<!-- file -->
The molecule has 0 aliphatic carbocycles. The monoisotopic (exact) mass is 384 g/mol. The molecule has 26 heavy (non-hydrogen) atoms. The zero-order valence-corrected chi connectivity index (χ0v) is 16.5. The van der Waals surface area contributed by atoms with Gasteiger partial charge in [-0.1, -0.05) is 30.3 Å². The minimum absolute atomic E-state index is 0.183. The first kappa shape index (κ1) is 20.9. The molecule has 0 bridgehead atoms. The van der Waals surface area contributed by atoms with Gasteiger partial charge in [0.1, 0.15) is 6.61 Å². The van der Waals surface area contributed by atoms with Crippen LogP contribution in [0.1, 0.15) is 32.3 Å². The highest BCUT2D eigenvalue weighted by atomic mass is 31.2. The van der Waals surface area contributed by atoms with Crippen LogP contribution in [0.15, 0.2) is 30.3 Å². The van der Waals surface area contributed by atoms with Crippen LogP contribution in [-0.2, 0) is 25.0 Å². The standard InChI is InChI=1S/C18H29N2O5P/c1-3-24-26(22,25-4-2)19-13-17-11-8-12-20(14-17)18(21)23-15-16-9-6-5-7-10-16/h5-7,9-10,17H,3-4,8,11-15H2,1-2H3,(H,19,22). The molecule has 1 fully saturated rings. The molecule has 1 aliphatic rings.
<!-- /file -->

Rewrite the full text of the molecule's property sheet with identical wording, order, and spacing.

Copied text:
The molecule has 0 aliphatic carbocycles. The monoisotopic (exact) mass is 384 g/mol. The molecule has 26 heavy (non-hydrogen) atoms. The zero-order valence-corrected chi connectivity index (χ0v) is 16.5. The van der Waals surface area contributed by atoms with Gasteiger partial charge in [-0.1, -0.05) is 30.3 Å². The minimum absolute atomic E-state index is 0.183. The first kappa shape index (κ1) is 20.9. The molecule has 0 bridgehead atoms. The van der Waals surface area contributed by atoms with Gasteiger partial charge in [0.1, 0.15) is 6.61 Å². The van der Waals surface area contributed by atoms with Crippen LogP contribution in [0.1, 0.15) is 32.3 Å². The highest BCUT2D eigenvalue weighted by atomic mass is 31.2. The van der Waals surface area contributed by atoms with Crippen LogP contribution in [0.15, 0.2) is 30.3 Å². The van der Waals surface area contributed by atoms with Crippen LogP contribution in [-0.2, 0) is 25.0 Å². The standard InChI is InChI=1S/C18H29N2O5P/c1-3-24-26(22,25-4-2)19-13-17-11-8-12-20(14-17)18(21)23-15-16-9-6-5-7-10-16/h5-7,9-10,17H,3-4,8,11-15H2,1-2H3,(H,19,22). The molecule has 1 fully saturated rings. The molecule has 1 aliphatic rings.